How Louisiana-Lafayette replaces a formidable defensive line could determine 2015 success _lowres

Associated Press photo by JONATHAN BACHMAN -- Louisiana-Lafayette's Dominique Tovell celebrates with fans after the New Orleans Bowl win over Nevada on Saturday in New Orleans.

LAFAYETTE — It’s the end of an era on the Louisiana-Lafayette defensive front.

Somehow, the Cajuns will have to figure out how to replace two of the cornerstones of their program, as well as a couple of highly productive linebackers on the second level of the defense.

This might be the biggest challenge facing the Cajuns next season, because when their team was going right, it usually coincided with outstanding play from the defensive front seven.

Who’s gone?

Christian Ringo, Justin Hamilton, Jake Molbert, Boris Anyama, and Trae Johnson have all played their final games for the Cajuns. Included in that number are reserves Marvin Martin, Christian Sager and Marcus Jackson.

The losses of Ringo and Hamilton will hurt the worst. The Cajuns could always count on consistent effort from their two defensive anchors.

Ringo enjoyed a generational type of senior season, where he set a school record for single-season sacks (11.5) and also roped a career high 20.5 tackles for loss.

Hamilton wasn’t as prolific, but he wasn’t that type of player. He held his gap like he was supposed to and was a beast at the point of attack.

On the back end, Molbert, Anyama and Johnson were all big contributors on what turned out to be a heavily rotated linebackers corps.

Molbert and Anyama traded places on the field regularly in the final half of the season working as a rusher off the edge. Both turned in a solid finish, combining to record 11 tackles for loss in the Cajuns’ final seven games.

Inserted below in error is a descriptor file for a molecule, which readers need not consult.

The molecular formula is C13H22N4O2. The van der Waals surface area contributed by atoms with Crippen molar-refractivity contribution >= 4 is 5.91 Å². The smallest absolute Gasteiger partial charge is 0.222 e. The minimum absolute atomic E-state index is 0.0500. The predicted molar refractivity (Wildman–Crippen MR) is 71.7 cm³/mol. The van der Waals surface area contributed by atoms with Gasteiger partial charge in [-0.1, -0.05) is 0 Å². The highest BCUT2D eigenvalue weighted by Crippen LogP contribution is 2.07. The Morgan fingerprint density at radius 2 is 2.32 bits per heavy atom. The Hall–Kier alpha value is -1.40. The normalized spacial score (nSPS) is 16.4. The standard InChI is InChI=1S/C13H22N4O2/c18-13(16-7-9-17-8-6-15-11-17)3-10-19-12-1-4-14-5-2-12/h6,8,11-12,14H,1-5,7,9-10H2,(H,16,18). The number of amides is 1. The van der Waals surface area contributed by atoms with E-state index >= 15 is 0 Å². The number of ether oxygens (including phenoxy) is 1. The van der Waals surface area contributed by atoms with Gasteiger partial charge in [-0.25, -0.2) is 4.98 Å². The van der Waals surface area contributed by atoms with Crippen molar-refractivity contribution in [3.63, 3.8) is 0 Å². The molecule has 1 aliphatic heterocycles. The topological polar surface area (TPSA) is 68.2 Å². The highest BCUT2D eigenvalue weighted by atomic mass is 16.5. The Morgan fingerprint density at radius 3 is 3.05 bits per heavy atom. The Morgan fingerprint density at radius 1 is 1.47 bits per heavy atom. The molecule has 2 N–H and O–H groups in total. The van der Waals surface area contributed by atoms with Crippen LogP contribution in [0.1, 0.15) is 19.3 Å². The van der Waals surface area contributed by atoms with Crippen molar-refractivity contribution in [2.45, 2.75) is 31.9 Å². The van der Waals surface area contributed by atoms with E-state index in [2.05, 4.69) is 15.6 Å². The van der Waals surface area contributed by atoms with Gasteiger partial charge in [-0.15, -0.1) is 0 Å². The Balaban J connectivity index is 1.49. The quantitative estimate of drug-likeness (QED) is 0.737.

After injuries forced him into the lineup early, Johnson played well in the first few games, leading the Cajuns in tackles for much of the early portion of the season.

That’s five players who will be gone who played a significant amount of football on the defensive front seven. Do the math.

Who’s coming back?

The cupboard isn’t completely bare, but they’re going to find out quickly whether some young guys can play. It was a similar situation four years ago when Ringo and Hamilton were thrown to the wolves right away.

On the defensive line, the Cajuns have some pieces. Taboris Lee, a rising sophomore, reminds a couple coaches on the staff of a young Ringo.

Lee was effective in the defensive line rotation this year, which is saying something because the defensive line is one of the hardest positions to contribute right away.

The Cajuns should also be able to move this year’s pleasant surprise, Jacoby Briscoe, inside where he belongs. Briscoe was used a bit out of position as an end, but he showed flashes of great ability.

The question mark is rising senior Marquis White. He’s got great size and was pegged as a starter in the preseason, but he didn’t see the field much this year.

Remaine Douglas missed the final six games. Rising senior Chris Prater has been a career backup but showed some flashes this year. Ken Edwards redshirted this year, but he has optimal size, and a year of development could really help.

The second level is a little bit clearer. The Cajuns could conceivably have four starters return next season, with one of them being all-conference player Dominique Tovell.

Middle linebacker should be manned by some combination of T.J. Posey, Tre’maine Lightfoot and Arkansas transfer Otha Peters. Posey has the ability but looked lost at times as a true freshman. He’ll be a good one with time. Peters has already proven himself.

The Cajuns should also benefit from the return of Darzil Washington and T.J. Posey on the outside. Washington showed bursts of elite pass-rushing ability, while Posey served as a hybrid between a safety and a linebacker.

Concern: Moderate to high

The Cajuns should be fine at linebacker, but their defense as a whole could suffer from a possible drop in defensive line play.